Then it has to know where the different locations are. Well it already does that, too, it is indexed by time for the full length.

So we tell it that the section we are interested in is between this time and that time.

So it finds that alright.

And it takes a note of that ‘pattern’.

In particular the value of the first ‘x’.

And then it runs along the track doing if/then/else all the way.

find first x to match the reference X.

Mark that location as the Start.

move to next x. If it is the same as the next reference x mark it as start + 1

if not then mark it as Start.

See? You increment Start until you reach End and then delete that section.

And start again.

Every series of tests that is not the pattern you want will fail before reaching End.

That’s the basic idea of this ‘pattern matching’ for a computer.

The waveform is symmetric about the horizontal axis, so it only needs one side to be tested.

Couldn’t be much simpler, I think. What do you think?

No it’s not a “simple” task.

“Exactly the same” would be a special case that would hardly ever happen in real life. Even for “identical” waveforms in a lossless audio format, the sample values will probably not be identical because the (analog) waveform will usually not be aligned to the (discrete) sample positions. On top of that, there may be numeric differences due to dither, and on top of that there will be further difference if the audio was not from a lossless format file (for example, if it was an MP3. Just because two things sound identical does not mean that they are identical.

Perhaps you mean “frame”.

Audacity creates a number of image representations of the waveform, that are cached in RAM for more efficient access. The images are recreated when the associated section of audio becomes “dirty” (modified).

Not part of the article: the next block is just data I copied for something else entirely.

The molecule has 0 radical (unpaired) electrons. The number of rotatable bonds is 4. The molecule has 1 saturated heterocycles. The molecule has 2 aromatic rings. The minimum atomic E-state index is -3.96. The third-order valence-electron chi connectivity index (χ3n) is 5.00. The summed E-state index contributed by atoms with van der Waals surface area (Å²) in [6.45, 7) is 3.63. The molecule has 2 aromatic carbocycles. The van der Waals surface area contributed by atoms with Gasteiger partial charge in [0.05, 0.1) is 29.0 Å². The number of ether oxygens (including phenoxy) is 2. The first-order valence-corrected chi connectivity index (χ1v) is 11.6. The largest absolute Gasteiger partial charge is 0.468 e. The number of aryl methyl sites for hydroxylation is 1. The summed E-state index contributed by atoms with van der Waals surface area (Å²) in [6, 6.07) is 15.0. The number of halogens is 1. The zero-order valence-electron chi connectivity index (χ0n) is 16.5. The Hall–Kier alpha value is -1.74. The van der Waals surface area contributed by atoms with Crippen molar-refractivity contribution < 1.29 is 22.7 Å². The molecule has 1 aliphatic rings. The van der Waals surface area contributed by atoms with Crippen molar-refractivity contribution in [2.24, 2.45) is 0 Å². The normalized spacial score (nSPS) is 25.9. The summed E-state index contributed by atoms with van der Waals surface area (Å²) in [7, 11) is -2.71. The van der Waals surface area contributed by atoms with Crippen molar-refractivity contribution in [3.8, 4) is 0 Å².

The image is an approximation of the audio data in graphic form, based on peak and RMS measurements of blocks of samples (called “summaries”)
If the block alignment of two identical sections of audio are the same, and the mapping of that data to pixel values is the same, then the graphic representation will be the same. If the block alignment is different, or the mapping of that data to pixels is different, then the graphic representation will be different.

Audacity calculates these “summaries” at several zoom levels. At the lowest level there is the individual sample values. At higher levels they are sequences of samples, with the largest being a “block file” (the “.au” files in an Audacity project). Depending on the zoom level, there could be multiple blocks of data contributing to a pixel, or multiple pixels representing one block of data.

The problem is far more complex that you suggest, especially as I expect that you want to match sections that “sound” the same. A very simple example is that a 1000 Hz tone with a specified amplitude will look identical to a 2000 Hz tone of the same amplitude, (assuming that you are not zoomed in really close), but sounds completely different. More subtle examples are that a cow-bell will look much like a snare drum, and a fog horn will look much like a flute. Even if we take some account of frequencies, a group of people talking could look very much like traffic noise, or a waterfall.

Thanks for your response but no, that’s not what I am talking about.

I am talking specifically of finding visual waveforms that look the same - that are the same - on one specific current representation, one specific ‘timeline’, i.e. the one right before me now.

You say the problem is far more complex than I suggest and you say that on the basis of you making it far more complex.

That’s not valid.

And a part of your objection relates to inaccuracy I think - saying that a representation here will not be the same as a representation there so that an identical thing will not be displayed identically. Right?

Well then you just build that level of tolerance into the prog.

How well the thing would operate remains to be seen. It would doubtless operate better in some circumstances than others. To find circumstances where it can be forecast to not perform well is no basis for rejecting the idea.